So, yes, this administration I think has faced its full square for what it really is. One of my problems with President Obama, for eight years, he had a tendency to minimize the actual threat and exaggerate our performance against a -- threats in the world. And I think they purposely minimize this North Korean threat.

MACCALLUM: So this, about 25, 26 million people in North Korea, and you look at these parade videos and we've seen the images of people in the streets, you know, praising their leader, their dear leader, and all of this sort of, you know, fabricated in some cases, or maybe they - you know, maybe it is true. Maybe everyone believes everything that is expressed on their face when they look at this leader.

But Jack, what can you tell us about these people? Because we have seen in the past that the power of the people can be very instrumental in turning a new leaf in these situations, is there any potential for that in North Korea?

KEANE: Very little potential. This is a totally terrorized and intimidated population. The population doesn't even eat food properly. You know, their body makeup is totally different than the people in the South. They are shorter, they don't have as large a frame, they are not healthy. No, that is not going to happen. What we're doing now, what the Trump administration has said is we're going to rely on China to do what they have never done before. Almost 25 years, all of political, economic, and diplomatic options associated with China failed.

But I do believe that President Trump did get the President Xi on this issue. And I know for a fact, President Xi called last Wednesday after a follow-up to the Mar-a-Lago meetings that took place on the weekend, and indicated that he is willing to work towards denuclearizing North Korea. He's going to start with economic sanctions. This will take some time to play out. But that's a move in the right direction. He's got another option that he's probably never going to talk about. And that is to assassinate Kim Jong-il and create a military coup or some kind of coup. You get another leader who is actually more responsible. Whether that's possible or not, given the dimensions of North Korea and China, I can't see from this vantage point.

But for sure, publicly, he is going to move in a direction that none of his predecessors have moved in. And that is to begin to economically sanction North Korea to get their attention because 85 and 90 percent of everything that happens in North Korea, from an economic perspective, comes through China. So, we have to applaud that effort. It will take some time. Meanwhile, we know what North Korea is going to be doing. They'll probably going to blow up the nuclear test, their sixth one, and they're going to keep missile developing and testing those missiles. Now, thankfully, I do believe that we are interdicting those missiles as we have just seen this weekend, and about 50 percent of those missiles that they've test have, in fact, failed.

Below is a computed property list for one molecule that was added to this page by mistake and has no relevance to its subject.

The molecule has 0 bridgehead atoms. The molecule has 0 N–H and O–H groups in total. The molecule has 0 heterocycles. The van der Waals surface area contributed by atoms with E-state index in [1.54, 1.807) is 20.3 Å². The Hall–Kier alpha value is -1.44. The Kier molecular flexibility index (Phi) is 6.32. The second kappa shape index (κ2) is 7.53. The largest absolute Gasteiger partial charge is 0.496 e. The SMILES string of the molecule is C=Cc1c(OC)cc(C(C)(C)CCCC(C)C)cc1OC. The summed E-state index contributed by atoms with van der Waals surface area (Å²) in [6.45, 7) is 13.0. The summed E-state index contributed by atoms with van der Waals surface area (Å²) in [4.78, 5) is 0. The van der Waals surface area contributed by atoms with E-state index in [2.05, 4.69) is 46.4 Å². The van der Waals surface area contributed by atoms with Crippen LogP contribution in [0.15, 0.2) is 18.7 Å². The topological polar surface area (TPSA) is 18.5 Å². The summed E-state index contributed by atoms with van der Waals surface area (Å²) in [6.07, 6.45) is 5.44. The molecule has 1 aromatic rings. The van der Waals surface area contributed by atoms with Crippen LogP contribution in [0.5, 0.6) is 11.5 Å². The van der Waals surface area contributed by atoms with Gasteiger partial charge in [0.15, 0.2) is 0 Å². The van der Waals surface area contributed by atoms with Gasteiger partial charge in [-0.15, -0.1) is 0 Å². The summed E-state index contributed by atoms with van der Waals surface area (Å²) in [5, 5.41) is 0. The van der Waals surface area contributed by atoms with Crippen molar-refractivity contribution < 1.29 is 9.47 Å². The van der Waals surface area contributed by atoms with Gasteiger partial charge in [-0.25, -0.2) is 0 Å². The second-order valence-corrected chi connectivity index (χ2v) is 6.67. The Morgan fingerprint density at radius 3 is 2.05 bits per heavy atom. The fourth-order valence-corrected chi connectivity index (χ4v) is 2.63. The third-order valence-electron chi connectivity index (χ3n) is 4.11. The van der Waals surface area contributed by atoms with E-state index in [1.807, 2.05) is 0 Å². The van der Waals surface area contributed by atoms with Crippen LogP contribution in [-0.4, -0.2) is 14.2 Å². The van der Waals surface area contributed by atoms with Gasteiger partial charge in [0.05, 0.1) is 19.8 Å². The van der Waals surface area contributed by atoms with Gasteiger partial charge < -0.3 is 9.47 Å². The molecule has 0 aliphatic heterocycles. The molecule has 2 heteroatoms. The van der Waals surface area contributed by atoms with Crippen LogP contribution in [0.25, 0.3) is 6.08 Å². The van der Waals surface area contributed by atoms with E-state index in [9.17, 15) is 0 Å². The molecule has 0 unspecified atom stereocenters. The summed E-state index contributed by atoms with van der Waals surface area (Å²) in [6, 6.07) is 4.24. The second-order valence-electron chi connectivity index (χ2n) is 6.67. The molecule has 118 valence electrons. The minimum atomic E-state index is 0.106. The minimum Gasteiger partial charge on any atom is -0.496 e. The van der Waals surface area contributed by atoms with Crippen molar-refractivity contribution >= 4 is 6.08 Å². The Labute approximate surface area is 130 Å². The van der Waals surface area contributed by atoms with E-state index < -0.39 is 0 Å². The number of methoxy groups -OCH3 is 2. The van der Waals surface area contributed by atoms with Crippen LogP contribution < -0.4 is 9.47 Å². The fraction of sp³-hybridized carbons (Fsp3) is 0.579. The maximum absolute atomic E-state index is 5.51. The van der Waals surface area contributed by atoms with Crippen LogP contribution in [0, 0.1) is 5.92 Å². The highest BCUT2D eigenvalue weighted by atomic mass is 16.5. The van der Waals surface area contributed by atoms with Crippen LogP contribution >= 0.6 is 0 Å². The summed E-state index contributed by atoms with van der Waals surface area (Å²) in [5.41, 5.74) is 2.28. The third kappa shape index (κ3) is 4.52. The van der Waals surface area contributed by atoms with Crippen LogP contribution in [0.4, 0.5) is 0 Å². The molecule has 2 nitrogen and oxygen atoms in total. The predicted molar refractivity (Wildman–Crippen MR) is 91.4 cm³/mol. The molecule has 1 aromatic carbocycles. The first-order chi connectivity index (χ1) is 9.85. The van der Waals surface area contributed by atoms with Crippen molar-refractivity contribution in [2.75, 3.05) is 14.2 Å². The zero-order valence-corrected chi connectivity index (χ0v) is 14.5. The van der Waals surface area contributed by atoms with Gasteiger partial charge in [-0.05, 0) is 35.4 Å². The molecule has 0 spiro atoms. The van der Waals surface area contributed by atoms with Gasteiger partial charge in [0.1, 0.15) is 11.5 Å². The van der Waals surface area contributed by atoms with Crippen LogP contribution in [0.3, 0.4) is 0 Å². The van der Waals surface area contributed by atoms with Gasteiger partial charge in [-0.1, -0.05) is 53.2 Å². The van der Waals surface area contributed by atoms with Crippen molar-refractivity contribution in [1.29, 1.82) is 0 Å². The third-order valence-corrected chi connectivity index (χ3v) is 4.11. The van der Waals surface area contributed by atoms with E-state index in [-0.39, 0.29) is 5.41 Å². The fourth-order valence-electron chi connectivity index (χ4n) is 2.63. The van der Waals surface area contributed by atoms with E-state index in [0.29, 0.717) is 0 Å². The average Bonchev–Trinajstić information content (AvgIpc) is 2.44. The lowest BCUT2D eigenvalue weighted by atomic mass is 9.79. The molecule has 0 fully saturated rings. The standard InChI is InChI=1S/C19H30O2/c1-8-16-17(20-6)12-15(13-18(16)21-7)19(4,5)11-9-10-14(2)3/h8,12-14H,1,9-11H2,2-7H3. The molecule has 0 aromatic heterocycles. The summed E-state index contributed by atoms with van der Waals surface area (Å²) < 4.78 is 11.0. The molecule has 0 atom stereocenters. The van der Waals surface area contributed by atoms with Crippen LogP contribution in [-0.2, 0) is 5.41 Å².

MACCALLUM: Well, maybe those tests are tests for us as well, in terms of our ability to take them out if indeed that would happen. And of course, the reason that they don't talk about -- assassination from the White House -- is because it's not -- it's against U.S. international policy to do that. We'll see. General Jack Keane, thank you, sir. Always good to have you with us.

KEANE: It wouldn't be our assassination. It would be the Chinese, Martha.

MACCALLUM: I understand. All right.


MACCALLUM: Thank you very much. General, good to see you.

So, we just showed you a bit of the Ainsley Earhardt's interview with President Trump, and you can catch the rest of it tomorrow morning at 6:00 a.m. on "Fox & Friends". We'll look forward to that.

In the meantime, new details on what is now a nationwide manhunt for a suspect allegedly killing at random and streaming it online. We will have all the breaking details for you this evening. An update on that case is straight ahead.

Plus, ugly protests across the country, some turning violent, all over the president's tax returns over the weekend, as we ask the question, do most Americans actually care about the president's tax returns? We'll show you the brand-new numbers on that straight ahead.

And up next, under President Trump, immigration arrests are on the rise. We will show you the numbers. We'll break down what's going on out there on the border and here at home as well. Judge Napolitano joins us in a moment.


TRUMP: What would you say to the American family that loses their jobs, their income, or their loved one, because America refused to uphold its laws and defend its borders?



MACCALLUM: Time now for "100 Days" update. Last week, we looked at the huge changes that we've seen in the Justice Department so far under Jeff Sessions. So tonight, Homeland Security goes under the microscope. So, how are they doing so far in the first 100 days under President Trump's leadership? The number of immigration arrests has spiked. DHS Secretary John Kelly says that the department now has tougher rules.